Castro makes pitch for Olympics
August 24, 1999
From Correspondent John Zarrella
HAVANA (CNN) -- The Baltimore Orioles have played an exhibition baseball game in Havana against the Cuban national team. Now a Nebraska youth soccer team is in Havana to play.
What's next? The Havana Olympics?
President Fidel Castro hopes so, and he has started the ball rolling to bid for the 2008 Olympics.
At all levels, Cuba relishes international competition. It is the leading Olympic power in Latin America, taking eighth place in Atlanta 1996 with nine gold medals, and fifth place in Barcelona in 1992 with 14 golds.
And when Cuba hosts international players, it goes out of its way to make a good first impression.
"The hospitality is just remarkable," said David Ross, a member of the Nebraska soccer team. "If we're on the street, people come shake our hands and say, 'Oh, you're Americans. That's awesome.'"
For the Cuban government, athletics has been a demonstration of the success of the revolution and, increasingly, a way to show the Communist island in a positive light. Now Castro is shooting for the ultimate athletic showcase.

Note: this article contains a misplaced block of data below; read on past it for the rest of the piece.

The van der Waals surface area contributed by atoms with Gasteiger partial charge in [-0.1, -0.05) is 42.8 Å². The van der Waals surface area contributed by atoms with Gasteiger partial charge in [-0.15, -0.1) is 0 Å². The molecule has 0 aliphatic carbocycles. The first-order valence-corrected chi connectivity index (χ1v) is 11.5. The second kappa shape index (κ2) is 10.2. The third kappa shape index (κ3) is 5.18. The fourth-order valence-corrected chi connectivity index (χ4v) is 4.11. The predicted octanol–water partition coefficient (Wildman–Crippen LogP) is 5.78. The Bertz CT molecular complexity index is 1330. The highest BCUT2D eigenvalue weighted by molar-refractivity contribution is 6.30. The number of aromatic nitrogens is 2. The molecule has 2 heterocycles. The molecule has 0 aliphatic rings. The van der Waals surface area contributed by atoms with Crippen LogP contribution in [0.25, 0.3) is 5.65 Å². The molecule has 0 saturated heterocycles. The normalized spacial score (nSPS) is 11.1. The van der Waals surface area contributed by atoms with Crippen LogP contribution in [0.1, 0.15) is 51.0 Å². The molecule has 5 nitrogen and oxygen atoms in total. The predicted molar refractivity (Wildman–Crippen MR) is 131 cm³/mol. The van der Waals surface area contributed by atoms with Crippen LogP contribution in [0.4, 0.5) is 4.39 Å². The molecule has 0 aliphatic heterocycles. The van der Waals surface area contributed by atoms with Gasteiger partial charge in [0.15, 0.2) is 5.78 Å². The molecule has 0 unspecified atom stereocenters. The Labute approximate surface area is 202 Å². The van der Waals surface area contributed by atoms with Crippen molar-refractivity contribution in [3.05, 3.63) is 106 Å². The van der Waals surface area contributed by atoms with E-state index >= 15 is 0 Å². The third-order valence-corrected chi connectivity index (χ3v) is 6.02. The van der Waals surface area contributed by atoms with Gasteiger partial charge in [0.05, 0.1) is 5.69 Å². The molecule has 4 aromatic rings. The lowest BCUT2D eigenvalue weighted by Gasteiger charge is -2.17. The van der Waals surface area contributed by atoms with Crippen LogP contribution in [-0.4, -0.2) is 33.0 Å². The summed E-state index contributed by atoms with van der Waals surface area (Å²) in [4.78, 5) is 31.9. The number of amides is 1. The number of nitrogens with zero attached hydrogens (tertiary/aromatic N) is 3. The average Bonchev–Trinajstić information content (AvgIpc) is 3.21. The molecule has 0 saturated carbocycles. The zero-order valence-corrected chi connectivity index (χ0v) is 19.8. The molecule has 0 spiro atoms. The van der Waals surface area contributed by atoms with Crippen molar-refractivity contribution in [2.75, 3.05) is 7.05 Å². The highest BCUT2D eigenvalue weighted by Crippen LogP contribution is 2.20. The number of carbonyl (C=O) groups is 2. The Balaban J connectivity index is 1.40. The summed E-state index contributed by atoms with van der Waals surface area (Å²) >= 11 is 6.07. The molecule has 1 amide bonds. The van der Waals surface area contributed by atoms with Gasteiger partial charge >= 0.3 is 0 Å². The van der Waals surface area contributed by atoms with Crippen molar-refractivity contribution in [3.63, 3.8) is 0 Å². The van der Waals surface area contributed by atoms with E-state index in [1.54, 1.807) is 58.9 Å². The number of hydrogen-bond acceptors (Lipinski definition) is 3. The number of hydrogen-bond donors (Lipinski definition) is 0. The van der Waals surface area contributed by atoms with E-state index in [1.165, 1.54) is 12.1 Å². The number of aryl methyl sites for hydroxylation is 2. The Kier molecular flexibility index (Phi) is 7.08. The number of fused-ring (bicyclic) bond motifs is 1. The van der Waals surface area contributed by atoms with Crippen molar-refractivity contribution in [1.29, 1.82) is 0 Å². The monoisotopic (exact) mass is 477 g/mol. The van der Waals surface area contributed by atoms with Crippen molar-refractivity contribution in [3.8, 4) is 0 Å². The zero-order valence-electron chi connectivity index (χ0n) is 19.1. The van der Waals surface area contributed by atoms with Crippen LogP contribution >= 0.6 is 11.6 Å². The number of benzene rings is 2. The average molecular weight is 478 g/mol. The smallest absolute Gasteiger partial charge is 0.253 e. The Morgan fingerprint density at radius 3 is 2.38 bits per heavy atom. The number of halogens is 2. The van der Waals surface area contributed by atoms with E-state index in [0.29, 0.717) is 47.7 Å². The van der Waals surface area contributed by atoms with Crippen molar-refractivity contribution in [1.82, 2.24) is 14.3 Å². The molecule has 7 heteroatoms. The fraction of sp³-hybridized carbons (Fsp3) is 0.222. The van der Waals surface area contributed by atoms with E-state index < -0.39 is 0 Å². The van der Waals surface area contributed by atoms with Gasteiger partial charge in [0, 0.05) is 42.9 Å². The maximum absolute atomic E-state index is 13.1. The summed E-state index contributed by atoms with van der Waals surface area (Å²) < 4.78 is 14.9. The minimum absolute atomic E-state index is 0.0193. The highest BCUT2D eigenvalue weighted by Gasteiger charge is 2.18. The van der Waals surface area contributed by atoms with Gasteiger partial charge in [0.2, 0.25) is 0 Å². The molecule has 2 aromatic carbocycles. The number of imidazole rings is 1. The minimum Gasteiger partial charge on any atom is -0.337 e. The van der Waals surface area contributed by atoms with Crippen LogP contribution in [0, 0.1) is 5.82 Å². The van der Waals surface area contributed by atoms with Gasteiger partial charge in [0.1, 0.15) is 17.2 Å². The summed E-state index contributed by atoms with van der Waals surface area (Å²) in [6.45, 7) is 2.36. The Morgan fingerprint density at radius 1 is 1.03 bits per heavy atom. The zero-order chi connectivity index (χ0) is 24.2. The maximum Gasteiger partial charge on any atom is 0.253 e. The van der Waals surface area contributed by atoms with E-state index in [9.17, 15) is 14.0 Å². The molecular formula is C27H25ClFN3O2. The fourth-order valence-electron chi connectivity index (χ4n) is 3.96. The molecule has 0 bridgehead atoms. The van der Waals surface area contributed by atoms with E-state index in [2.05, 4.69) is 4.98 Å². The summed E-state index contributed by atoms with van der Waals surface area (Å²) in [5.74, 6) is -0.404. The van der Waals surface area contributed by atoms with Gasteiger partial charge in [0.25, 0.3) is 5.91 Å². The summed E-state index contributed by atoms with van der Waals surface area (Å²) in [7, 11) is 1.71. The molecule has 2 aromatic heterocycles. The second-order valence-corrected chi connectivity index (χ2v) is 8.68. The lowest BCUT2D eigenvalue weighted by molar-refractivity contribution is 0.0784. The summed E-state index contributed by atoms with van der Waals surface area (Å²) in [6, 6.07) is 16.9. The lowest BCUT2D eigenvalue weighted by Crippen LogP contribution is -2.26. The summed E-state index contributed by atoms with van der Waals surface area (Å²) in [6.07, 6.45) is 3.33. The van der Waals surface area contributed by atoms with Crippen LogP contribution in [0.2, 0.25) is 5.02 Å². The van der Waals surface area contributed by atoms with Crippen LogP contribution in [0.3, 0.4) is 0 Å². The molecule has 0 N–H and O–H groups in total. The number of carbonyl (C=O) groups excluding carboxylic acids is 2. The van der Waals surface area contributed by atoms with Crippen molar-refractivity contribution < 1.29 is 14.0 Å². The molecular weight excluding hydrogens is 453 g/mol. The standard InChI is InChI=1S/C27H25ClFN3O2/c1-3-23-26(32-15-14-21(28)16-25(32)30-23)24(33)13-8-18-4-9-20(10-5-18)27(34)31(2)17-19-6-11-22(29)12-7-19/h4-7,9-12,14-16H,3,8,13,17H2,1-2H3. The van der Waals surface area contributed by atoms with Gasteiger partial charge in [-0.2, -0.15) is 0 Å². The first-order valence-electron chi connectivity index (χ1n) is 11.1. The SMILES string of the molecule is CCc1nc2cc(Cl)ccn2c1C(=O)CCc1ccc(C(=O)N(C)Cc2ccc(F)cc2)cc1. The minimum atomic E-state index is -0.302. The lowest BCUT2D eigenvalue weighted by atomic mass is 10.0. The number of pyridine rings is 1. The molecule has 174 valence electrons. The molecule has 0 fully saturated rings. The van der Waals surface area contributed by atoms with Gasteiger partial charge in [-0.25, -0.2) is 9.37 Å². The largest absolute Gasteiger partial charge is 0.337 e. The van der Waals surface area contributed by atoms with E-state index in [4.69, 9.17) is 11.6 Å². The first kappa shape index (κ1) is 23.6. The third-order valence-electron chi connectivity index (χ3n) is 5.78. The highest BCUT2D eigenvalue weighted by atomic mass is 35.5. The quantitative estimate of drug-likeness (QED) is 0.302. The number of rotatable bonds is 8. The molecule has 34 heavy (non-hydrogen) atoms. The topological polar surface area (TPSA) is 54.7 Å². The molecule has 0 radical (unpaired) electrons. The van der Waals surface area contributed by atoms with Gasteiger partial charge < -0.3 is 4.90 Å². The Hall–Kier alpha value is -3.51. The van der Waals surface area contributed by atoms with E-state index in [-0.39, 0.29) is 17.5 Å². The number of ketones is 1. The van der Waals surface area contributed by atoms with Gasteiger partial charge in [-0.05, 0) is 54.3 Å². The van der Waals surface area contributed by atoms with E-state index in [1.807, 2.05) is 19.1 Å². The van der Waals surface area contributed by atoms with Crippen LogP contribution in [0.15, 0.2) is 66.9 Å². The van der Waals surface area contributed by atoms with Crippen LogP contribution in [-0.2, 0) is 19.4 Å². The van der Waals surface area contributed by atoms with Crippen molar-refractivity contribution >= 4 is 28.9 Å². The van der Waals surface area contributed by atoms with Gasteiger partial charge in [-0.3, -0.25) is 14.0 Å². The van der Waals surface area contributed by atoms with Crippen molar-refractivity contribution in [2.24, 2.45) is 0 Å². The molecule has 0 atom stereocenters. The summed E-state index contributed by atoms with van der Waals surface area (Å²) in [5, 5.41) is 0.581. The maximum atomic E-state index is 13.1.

Castro says Cuba will bid to host the 2008 Olympics on behalf of all developing countries.
"We request it, thinking of the Third World countries which have never received such a right either," Castro said. "We reclaim that right for 4.718 billion (Third World) inhabitants who have been ignored and unknown."
In the 23 Olympics since Athens, Greece, in 1896, the only Third World nation to host the games was Mexico in 1968.
While Castro is serious about the bid, it remains to be seen whether the Olympic bidding committee will take him seriously.
The last major international sporting event that Cuba hosted was the 1991 Pan-American Games. The government built a huge athletic complex for the competition. But it's not nearly big enough to handle the Olympics.
Publicly, many Cubans say they support the idea of hosting the Olympics as a way of gaining prestige, as well as badly needed hard currency.
But the Olympics cost host cities millions of dollars up front.
Privately, many Cubans wonder where their economically struggling country would get the money to stage such an event. That question will also likely top the Olympic bid committee's list.
Reuters contributed to this report.
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